Karen Culi – Here We Are
Genre: Pop Rock, Dream Pop, Alternative Rock
Learn to play guitar and, possibly, take over the world! It used to sound so simple, even though it was never entirely like that. But, after all, girls and boys just like you, from all over the world, have created great futures for themselves on the strength of being able to put words together, sing them, and strum a guitar in the meantime.
The only trick, regularly, was that you had to come up with the kinds of songs that radios would want to play and that millions across the world would choose as a language that represented them. It wasn’t something that should’ve sounded like too tall of an order. After all, the world was always waiting for great songs that featured guitars and talked about universal truths.
The world has certainly changed and not entirely for the better. Karen Culi, a new artist, though, approaches her career as if nothing has occurred. She writes big songs with big hooks. She plays lead guitar and integrates it tastefully. And, on Here We Are she coms good with a song that sounds like it could’ve been written and presented in just about any decade in popular music. It takes bravery and brains to come up with something like this, and Ms Culi possesses both of those characteristics.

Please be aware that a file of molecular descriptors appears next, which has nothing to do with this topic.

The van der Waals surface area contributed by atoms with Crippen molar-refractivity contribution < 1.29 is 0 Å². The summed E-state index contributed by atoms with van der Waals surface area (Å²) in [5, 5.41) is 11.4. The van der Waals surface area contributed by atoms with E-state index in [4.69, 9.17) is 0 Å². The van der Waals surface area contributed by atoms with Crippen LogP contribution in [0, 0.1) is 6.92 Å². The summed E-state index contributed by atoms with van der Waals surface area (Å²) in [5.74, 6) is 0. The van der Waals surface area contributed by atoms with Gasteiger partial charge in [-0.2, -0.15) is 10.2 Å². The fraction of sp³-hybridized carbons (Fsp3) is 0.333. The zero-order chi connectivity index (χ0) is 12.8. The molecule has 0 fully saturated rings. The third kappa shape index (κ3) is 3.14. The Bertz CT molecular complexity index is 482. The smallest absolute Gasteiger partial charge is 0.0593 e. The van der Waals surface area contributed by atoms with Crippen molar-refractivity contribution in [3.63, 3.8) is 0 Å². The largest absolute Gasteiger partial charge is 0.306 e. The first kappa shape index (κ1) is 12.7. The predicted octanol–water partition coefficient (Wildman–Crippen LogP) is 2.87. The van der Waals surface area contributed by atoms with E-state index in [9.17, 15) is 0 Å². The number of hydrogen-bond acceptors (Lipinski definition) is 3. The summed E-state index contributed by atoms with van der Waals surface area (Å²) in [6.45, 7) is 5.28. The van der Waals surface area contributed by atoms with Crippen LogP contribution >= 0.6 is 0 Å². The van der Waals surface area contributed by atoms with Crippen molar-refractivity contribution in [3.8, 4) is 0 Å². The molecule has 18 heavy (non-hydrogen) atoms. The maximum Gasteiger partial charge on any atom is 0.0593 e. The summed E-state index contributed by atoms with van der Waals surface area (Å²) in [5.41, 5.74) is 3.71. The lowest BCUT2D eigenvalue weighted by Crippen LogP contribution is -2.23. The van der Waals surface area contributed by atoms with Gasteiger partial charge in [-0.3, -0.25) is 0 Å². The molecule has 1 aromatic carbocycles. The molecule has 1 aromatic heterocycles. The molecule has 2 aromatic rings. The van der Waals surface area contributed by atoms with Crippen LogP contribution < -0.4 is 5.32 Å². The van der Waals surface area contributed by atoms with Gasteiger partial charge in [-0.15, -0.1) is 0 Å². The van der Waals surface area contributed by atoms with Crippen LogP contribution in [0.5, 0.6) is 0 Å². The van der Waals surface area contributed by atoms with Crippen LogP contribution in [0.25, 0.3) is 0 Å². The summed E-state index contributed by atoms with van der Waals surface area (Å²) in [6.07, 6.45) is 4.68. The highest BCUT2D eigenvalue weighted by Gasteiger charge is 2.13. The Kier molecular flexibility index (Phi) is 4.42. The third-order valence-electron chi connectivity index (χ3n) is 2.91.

Paul Weinfield – What Isn’t Given Away Is Lost
Genre: Indie Folk, Classic Rock, Singer-Songwriter
Would-be rock prophets come in many guises. Some start their work envisioning a cult for themselves, while for others their ambition helps things fall into place. Some are not around to witness the effect of their words, while others get contested and get nicknamed Judas at the height of their powers.
Why do these rock cults spring up? For better or worse, it is because many people are looking for the truth or something that hints towards it. The majority of the folks that make up the general public will usually settle for whatever they’ve been given.
However, there are still songwriters that boldly aim their gaze towards universal truths. Paul Weinfield is one such artist, and unlike the majority of the pleasant indie-folk songwriters of the era, he seems truly convinced by his words on the What Isn’t Given Away Is Lost, a Buddhist chant of a folk song that could be the basis for being his cult, or an excuse to read poetry to willing, pretty girls.